Evolution or intelligent design? Which theory should be taught in our children's schools? Or both? The state of Kansas is poised to set new public school standards requiring that Darwin's theory of evolution (search) be challenged in the classroom. Ohio took a similar step in 2002; lawmakers in Alabama and Georgia are trying to pass bills to at least allow teachers to challenge Darwin.
This debate dates back many years — remember the 1925 Scopes Monkey Trial (search) in Tennessee? But this is 2005 — what do you think schools should teach about this? E-mail me at firstname.lastname@example.org and I'll use some of your comments on the air during Monday's “DaySide.”
As for today's show, your e-mails are unanimously against people suing restaurants for making them obese: Not one of you voted in favor of the lawyer promoting these lawsuits! All the comments ran along a similar theme, but this was one that stood out:
I am overweight, but not obese. It is not the restaurant owner's fault that I am overweight. It is my problem because I don't exercise self-control with what I put into my mouth and I don't physically exercise... We are a 'sue happy' people..!
—Patty Adkins, Duncan, Oklahoma
Finally, a word about out tribute to military moms for Mother's Day. Many of you heard the letter I read on the air and asked for a copy. Here it is, in full:
People who don't have children in a war zone cannot fully understand what we go through every second of every day. Our life is no longer what we used to consider normal. Now normal is watching TV news and flipping back and forth between CNN and FOX. Having the radio AND TV on so you don't miss anything. It's reading the paper for any details; it's seeing something in a store that makes you cry, or having someone say, "How are you?" and it brings you to tears. It's checking your e-mail at 2, 4, 5, 6 a.m. just in case....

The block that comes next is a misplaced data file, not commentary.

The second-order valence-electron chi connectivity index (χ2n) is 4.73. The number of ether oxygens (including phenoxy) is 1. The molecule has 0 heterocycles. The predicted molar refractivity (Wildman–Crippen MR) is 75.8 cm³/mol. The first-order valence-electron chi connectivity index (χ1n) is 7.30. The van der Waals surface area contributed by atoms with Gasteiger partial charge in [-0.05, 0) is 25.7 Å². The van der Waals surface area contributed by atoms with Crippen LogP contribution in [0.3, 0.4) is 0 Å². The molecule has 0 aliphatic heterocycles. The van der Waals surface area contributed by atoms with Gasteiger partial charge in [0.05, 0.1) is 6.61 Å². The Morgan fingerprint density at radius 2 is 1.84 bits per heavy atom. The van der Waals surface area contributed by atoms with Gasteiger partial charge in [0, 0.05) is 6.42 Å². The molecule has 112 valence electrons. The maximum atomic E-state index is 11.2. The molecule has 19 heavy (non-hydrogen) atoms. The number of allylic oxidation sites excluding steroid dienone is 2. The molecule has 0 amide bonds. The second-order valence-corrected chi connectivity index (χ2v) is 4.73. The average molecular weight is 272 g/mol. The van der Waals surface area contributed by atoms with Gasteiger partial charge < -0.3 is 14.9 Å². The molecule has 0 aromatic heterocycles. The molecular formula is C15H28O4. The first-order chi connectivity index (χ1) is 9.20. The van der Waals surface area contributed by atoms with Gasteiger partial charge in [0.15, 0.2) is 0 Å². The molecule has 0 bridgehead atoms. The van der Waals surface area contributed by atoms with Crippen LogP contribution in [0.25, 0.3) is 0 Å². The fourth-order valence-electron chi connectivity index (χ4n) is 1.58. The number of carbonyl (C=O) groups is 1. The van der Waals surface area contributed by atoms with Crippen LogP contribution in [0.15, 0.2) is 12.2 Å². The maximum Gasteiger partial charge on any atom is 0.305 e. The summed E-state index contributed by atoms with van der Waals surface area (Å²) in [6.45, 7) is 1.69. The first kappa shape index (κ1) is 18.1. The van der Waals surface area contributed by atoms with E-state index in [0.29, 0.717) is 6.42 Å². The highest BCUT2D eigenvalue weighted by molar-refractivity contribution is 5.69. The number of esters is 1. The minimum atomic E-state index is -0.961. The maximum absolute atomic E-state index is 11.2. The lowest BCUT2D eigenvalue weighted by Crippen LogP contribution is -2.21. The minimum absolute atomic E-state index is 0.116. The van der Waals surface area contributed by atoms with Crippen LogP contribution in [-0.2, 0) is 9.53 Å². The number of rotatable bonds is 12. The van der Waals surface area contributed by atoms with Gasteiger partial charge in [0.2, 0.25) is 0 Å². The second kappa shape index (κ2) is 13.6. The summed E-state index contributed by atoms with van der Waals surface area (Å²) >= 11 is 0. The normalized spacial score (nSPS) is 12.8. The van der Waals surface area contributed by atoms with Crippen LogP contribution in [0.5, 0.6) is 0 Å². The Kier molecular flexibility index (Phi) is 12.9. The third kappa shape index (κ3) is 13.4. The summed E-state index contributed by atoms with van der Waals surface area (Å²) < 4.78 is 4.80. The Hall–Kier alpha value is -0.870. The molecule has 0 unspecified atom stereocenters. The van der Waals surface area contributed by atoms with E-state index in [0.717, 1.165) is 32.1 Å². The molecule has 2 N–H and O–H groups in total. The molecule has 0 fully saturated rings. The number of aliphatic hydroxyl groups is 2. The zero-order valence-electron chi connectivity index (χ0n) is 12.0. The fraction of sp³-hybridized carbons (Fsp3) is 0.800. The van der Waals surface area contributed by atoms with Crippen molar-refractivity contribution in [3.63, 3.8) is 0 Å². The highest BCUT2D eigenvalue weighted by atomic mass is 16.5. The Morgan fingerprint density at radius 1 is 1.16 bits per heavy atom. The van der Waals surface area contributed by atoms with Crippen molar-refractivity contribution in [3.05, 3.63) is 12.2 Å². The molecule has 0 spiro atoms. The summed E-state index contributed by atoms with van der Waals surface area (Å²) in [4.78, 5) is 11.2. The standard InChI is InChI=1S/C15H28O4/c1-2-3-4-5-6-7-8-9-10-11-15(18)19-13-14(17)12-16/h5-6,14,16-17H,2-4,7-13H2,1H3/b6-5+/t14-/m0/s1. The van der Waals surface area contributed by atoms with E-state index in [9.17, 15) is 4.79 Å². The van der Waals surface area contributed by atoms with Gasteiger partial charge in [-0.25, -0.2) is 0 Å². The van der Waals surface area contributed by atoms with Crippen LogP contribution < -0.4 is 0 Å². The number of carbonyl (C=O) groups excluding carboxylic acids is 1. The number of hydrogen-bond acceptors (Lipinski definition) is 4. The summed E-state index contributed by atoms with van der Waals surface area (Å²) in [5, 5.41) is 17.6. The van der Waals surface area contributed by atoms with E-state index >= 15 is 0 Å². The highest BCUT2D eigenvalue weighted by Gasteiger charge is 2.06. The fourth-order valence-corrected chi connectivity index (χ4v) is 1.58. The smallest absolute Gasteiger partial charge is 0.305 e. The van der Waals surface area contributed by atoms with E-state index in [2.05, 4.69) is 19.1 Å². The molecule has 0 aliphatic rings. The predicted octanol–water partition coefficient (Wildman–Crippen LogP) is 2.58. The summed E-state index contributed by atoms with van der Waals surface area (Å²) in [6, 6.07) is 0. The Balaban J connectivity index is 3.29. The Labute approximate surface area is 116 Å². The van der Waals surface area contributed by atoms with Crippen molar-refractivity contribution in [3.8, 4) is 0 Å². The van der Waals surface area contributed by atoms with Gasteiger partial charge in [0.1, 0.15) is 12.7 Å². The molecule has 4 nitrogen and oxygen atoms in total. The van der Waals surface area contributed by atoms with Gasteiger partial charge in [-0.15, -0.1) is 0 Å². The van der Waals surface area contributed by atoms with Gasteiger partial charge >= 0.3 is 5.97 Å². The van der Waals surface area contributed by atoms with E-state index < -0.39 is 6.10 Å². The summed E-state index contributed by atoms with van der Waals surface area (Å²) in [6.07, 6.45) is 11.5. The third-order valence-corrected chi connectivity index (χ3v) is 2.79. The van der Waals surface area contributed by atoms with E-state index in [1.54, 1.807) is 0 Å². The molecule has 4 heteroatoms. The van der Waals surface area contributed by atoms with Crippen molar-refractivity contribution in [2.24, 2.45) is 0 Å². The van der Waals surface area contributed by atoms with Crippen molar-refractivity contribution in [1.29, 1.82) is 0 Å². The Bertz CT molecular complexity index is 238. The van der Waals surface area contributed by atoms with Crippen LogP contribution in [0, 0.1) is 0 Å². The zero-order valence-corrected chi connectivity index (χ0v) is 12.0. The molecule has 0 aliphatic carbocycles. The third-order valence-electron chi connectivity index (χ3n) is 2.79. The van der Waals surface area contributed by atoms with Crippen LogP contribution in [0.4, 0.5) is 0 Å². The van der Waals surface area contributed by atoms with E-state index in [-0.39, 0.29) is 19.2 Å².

It's seeing the flag and knowing that is the symbol of America that is sewn on the soldiers' uniforms, the symbol they are making a stand for. It's tying yellow ribbons to anything that will stand still. It's wearing the picture of your son over your heart and you reach up and touch it without even being aware of it. And you pray. And you remember the little boy who you would not even allow to cross the street by himself. And you pray.
That is our "normal." When the soldiers return, they will never be the same. But neither will we.
We will have grown and found strength within us that we never knew we had. And we have made the best of friends with others who carry a piece of our heart in theirs.
—Laurel A. Olmsted
And by the way, Happy Mother's Day to all the moms in our military too.
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